I’m really looking forward to reading “The Coat Route: Craft, Luxury, and Obsession on The Trail of a $50,000 Coat” by Meg Lukens Noonan, which was just reviewed in The Wall Street Journal and other publications.
The $50,000 coat in question was commissioned by a wine company executive from John Cutler, a fourth generation master bespoke tailor in Sydney, Australia. Ms. Noonan thinks that the plain, boxy coat looks like nothing special to her untrained eye, so she sets out “to determine what makes this unassuming article so valuable” — from the vicuna sourced in the Peruvian Andes to the Florentine silk lining to the Buffalo-horn buttons from the English Midlands.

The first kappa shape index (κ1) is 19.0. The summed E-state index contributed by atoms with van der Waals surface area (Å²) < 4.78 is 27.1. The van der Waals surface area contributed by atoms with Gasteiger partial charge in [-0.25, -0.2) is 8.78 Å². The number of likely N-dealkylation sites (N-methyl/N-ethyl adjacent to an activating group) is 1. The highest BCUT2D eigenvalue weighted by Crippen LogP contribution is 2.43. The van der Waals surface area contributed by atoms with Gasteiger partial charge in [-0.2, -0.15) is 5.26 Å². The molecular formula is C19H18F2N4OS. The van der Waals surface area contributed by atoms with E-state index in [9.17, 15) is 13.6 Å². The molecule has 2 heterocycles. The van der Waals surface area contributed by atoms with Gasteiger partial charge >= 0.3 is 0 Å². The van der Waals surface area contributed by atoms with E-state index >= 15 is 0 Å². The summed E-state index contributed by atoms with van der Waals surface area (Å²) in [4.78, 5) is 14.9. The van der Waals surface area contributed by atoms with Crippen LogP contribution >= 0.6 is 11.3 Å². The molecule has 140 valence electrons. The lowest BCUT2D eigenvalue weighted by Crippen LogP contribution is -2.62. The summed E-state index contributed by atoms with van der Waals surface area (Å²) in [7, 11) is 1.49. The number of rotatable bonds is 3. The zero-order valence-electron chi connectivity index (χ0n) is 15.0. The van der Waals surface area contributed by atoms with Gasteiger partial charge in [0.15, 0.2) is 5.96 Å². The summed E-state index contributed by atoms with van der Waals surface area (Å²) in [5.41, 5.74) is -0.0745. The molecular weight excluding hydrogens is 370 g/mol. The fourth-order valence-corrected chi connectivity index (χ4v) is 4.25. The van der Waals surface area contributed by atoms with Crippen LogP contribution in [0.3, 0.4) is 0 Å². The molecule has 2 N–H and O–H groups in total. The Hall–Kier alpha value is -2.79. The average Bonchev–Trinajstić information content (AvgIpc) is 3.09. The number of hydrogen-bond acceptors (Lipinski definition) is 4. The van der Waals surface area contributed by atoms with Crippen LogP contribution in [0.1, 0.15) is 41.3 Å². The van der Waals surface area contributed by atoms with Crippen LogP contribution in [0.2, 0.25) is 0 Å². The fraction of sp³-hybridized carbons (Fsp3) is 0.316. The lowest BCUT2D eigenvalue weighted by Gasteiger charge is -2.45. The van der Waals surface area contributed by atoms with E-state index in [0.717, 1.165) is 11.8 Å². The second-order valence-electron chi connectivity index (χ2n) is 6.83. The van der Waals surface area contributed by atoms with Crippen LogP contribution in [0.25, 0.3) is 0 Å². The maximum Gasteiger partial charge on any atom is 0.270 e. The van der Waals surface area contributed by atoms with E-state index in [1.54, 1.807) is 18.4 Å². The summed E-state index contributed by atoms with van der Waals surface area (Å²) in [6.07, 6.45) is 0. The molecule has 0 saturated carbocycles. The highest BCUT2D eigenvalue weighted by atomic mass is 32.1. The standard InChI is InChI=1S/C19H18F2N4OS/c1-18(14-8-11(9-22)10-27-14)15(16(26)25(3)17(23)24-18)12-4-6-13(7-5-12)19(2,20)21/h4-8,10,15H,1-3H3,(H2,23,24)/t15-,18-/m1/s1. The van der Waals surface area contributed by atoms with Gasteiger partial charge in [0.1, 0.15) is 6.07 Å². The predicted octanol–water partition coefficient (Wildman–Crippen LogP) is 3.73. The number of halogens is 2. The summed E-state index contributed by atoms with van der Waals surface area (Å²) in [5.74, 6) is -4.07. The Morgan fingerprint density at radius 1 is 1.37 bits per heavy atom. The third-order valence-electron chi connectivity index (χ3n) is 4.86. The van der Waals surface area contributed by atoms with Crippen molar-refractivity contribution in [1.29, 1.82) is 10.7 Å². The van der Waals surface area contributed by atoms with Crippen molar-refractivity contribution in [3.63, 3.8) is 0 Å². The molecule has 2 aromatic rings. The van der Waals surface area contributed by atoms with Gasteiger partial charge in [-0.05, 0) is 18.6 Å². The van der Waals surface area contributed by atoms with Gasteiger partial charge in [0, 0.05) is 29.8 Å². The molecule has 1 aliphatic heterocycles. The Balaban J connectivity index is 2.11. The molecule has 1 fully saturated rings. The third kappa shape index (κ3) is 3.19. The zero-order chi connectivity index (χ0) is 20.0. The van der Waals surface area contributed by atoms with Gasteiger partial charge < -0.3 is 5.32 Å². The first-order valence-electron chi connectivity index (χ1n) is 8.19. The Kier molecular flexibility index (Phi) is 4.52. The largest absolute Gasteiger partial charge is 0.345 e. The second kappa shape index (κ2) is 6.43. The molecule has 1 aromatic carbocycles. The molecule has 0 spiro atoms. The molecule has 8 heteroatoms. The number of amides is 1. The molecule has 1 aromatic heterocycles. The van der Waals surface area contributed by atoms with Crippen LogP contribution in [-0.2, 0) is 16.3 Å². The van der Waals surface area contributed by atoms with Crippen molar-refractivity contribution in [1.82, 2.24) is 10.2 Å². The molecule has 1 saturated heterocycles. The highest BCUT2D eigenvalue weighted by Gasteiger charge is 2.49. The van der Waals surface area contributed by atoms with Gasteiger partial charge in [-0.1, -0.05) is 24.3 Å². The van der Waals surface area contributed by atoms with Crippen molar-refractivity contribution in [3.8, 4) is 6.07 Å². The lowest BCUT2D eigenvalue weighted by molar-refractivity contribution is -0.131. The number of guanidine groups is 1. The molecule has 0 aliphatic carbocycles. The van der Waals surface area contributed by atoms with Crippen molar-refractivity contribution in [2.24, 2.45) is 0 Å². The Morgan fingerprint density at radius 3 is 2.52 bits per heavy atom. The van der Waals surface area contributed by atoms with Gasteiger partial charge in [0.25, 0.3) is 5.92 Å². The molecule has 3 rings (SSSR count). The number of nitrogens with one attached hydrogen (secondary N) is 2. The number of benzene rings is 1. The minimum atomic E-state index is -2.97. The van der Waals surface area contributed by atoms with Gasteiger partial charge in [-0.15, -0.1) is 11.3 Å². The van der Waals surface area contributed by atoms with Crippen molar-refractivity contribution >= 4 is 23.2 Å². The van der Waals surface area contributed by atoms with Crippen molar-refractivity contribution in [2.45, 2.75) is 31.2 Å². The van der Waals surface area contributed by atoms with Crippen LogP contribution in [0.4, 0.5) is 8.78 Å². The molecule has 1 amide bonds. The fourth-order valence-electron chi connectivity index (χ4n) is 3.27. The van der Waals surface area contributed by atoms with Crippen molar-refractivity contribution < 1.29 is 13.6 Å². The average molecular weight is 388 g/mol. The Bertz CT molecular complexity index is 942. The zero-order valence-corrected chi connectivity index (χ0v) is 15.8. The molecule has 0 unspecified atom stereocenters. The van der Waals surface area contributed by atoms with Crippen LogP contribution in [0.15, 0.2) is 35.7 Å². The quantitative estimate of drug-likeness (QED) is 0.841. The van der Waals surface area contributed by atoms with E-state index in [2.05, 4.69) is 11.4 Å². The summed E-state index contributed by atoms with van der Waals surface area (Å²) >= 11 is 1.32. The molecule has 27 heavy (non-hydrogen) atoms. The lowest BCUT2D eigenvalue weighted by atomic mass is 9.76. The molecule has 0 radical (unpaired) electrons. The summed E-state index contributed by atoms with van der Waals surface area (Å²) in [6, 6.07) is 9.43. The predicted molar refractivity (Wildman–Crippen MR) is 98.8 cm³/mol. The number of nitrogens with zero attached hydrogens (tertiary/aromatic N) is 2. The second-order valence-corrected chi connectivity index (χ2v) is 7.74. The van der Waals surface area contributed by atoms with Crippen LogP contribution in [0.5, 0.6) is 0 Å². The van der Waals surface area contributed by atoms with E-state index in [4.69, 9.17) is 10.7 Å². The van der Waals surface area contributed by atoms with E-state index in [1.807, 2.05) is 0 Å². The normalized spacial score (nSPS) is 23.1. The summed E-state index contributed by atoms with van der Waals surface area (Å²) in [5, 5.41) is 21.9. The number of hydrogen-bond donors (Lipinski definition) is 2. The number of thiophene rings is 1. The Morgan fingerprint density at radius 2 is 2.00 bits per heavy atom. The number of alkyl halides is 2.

Echoing a theme in MEN OF THE CLOTH, the WSJ observes that “traditional textile artisans have bravely held their ground against the fast-fashion juggernaut.” But Ms. Noonan is apparently “distressed to learn that many of these crafts are destined for the ashbin of history — despite the current appetite for bespoke products — partly due to a lack of willing heirs and apprentices.” Indeed, Mr. Cutler’s own grown sons “have no interest in taking over” the family business.
The conclusion in the WSJ’s review is quite apt: “The Coat Route compels us to remember that behind every garment is a deep history and a pair of human hands….”